Small business owners have faced more than their share of challenges this past year. There are severe pressures to keep the business afloat, employ employees as long as possible, pivot to different business models or make the most challenging decisions of all — to pause operations or even close the doors.
All of these scenarios have a clear impact on the mental health of business owners and entrepreneurs. At Wagepoint, we are honoured to speak to small business owners every single day and we understand the struggles first hand.
As resilient entrepreneurs are — and wow, have we seen outstanding examples of resilience this year — the past 12 months have been the most trying for small businesses across Canada and around the world. Mental health and self-care are so much more than a high-calorie snack and binge-watching your (new) favourite show.
How is the small business community feeling?
We reached out to some of Canada’s leading entrepreneur organizations to get their thoughts about the importance of investing in mental health and wellbeing now more than ever.
“Mental health of business owners is critically important, both in the sense of support to employees and their own self-care. As small business owners continue to struggle through the pandemic on a day-to-day basis, doing their best to innovate business models and keep employees etc., they have to figure out covering fixed costs, ensuring health and safety of their staff and customers, keeping their doors open, as well as a multitude of pressures at home. Short on the heels of the health and economic impacts of the pandemic, looms a mental health and well-being crisis across this country.”
— Leah Nord, Senior Director of Workforce Strategies & Inclusive Growth, Canadian Chamber of Commerce (CCC)
Balancing professional and personal pressures is always a challenge — even for the most experienced entrepreneurs and business owners. Establishing a support system for all of these areas is key to both success and continued business growth.
“Being a small business owner like a franchisee can be hugely rewarding — but the additional pressures of COVID-19 can take a toll. As owner-operators of their own businesses, franchisees can experience increased stress from financial insecurity, health concerns for their customers and staff, and the weight of responsibility for not only their own livelihoods but also those of their employees. However, the benefit of being a franchisee is that you are in business for yourself but not by yourself. The morale and business support from the franchisor and franchisee peers in the franchise system can provide franchisees with a network of other small business owners in similar situations.”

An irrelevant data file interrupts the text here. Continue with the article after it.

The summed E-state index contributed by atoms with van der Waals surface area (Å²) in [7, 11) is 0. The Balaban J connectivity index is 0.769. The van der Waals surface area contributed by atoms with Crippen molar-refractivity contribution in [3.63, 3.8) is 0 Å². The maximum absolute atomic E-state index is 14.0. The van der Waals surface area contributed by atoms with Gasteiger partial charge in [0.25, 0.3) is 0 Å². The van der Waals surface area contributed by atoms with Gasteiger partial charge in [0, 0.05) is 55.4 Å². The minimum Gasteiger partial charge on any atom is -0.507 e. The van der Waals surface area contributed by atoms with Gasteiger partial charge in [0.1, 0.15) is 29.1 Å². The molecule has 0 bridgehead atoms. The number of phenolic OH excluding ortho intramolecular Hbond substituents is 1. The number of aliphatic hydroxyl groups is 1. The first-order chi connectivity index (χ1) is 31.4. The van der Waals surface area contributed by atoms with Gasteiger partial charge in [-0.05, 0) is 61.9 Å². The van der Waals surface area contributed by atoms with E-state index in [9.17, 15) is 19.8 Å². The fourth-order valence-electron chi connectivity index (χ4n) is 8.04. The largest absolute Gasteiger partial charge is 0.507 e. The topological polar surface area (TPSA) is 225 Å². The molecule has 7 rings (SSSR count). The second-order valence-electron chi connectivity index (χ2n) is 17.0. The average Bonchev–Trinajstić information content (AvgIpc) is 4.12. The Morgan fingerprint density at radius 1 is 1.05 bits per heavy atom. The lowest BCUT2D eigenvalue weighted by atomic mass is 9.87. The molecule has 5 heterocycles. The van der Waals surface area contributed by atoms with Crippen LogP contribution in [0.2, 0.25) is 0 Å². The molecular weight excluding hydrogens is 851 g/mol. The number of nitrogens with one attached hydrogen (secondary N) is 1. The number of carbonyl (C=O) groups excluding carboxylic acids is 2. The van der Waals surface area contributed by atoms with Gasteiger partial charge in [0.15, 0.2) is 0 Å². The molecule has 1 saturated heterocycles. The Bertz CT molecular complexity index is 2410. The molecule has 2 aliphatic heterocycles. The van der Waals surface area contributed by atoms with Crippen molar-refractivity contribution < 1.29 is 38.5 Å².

— Sherry McNeil, President & CEO, Canadian Franchise Association (CFA)
There is a light at the end of the tunnel with continued commitment to safety protocols. With our shared goal to do what it takes to be safe and keep everyone healthy, business owners need to prioritize mental health and invest not one time, but on an ongoing basis to keep their spirits up and support the employees and people that rely on their businesses.
“According to the Canadian Federation of Independent Businesses (CFIB), entrepreneur mental health is at an all time low. As a female entrepreneur, I see the impact first hand. As an advocate for mental health I share with my community that it makes us stronger to share when you need help and coach women on the steps they must take to feel less alone. We also teach soft skills on how to be resilient and to prioritize our own needs instead of always putting others first, leading to depression and burnout”
— Leigh Mitchell, CEO, Women in Biz Network
Our team at Wagepoint takes mental health seriously across the organization. From virtual social events to grassroots support of our employees, we not only talk the talk but lead by example when it comes to the well-being of our team.